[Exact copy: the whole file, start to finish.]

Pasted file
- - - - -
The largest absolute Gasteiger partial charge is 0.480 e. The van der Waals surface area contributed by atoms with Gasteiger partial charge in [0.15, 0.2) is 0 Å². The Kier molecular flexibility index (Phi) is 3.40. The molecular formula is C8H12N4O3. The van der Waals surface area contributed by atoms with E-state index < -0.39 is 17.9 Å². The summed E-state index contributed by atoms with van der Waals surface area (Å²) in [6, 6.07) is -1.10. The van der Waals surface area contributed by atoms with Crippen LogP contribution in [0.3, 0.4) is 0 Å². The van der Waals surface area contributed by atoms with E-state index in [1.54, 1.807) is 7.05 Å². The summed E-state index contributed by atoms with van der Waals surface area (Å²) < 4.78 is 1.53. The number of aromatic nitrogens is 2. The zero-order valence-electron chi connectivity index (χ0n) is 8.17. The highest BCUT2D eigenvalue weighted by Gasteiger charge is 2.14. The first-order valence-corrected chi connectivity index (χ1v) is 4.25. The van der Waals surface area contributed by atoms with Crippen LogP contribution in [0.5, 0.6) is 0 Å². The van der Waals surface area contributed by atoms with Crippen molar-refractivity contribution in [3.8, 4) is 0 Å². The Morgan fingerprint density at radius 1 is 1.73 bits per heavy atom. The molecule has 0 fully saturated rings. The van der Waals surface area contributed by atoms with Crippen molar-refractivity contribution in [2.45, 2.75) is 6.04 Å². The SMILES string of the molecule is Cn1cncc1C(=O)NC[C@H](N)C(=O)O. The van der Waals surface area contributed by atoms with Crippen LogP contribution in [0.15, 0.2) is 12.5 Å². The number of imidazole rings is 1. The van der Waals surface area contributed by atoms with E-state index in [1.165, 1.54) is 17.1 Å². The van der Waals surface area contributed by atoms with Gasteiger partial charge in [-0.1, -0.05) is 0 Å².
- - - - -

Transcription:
The largest absolute Gasteiger partial charge is 0.480 e. The van der Waals surface area contributed by atoms with Gasteiger partial charge in [0.15, 0.2) is 0 Å². The Kier molecular flexibility index (Phi) is 3.40. The molecular formula is C8H12N4O3. The van der Waals surface area contributed by atoms with E-state index < -0.39 is 17.9 Å². The summed E-state index contributed by atoms with van der Waals surface area (Å²) in [6, 6.07) is -1.10. The van der Waals surface area contributed by atoms with Crippen LogP contribution in [0.3, 0.4) is 0 Å². The van der Waals surface area contributed by atoms with E-state index in [1.54, 1.807) is 7.05 Å². The summed E-state index contributed by atoms with van der Waals surface area (Å²) < 4.78 is 1.53. The number of aromatic nitrogens is 2. The zero-order valence-electron chi connectivity index (χ0n) is 8.17. The highest BCUT2D eigenvalue weighted by Gasteiger charge is 2.14. The first-order valence-corrected chi connectivity index (χ1v) is 4.25. The van der Waals surface area contributed by atoms with Crippen LogP contribution in [0.5, 0.6) is 0 Å². The van der Waals surface area contributed by atoms with Crippen molar-refractivity contribution in [3.8, 4) is 0 Å². The Morgan fingerprint density at radius 1 is 1.73 bits per heavy atom. The molecule has 0 fully saturated rings. The van der Waals surface area contributed by atoms with Crippen molar-refractivity contribution in [2.45, 2.75) is 6.04 Å². The SMILES string of the molecule is Cn1cncc1C(=O)NC[C@H](N)C(=O)O. The van der Waals surface area contributed by atoms with Crippen LogP contribution in [0.15, 0.2) is 12.5 Å². The number of imidazole rings is 1. The van der Waals surface area contributed by atoms with E-state index in [1.165, 1.54) is 17.1 Å². The van der Waals surface area contributed by atoms with Gasteiger partial charge in [-0.1, -0.05) is 0 Å².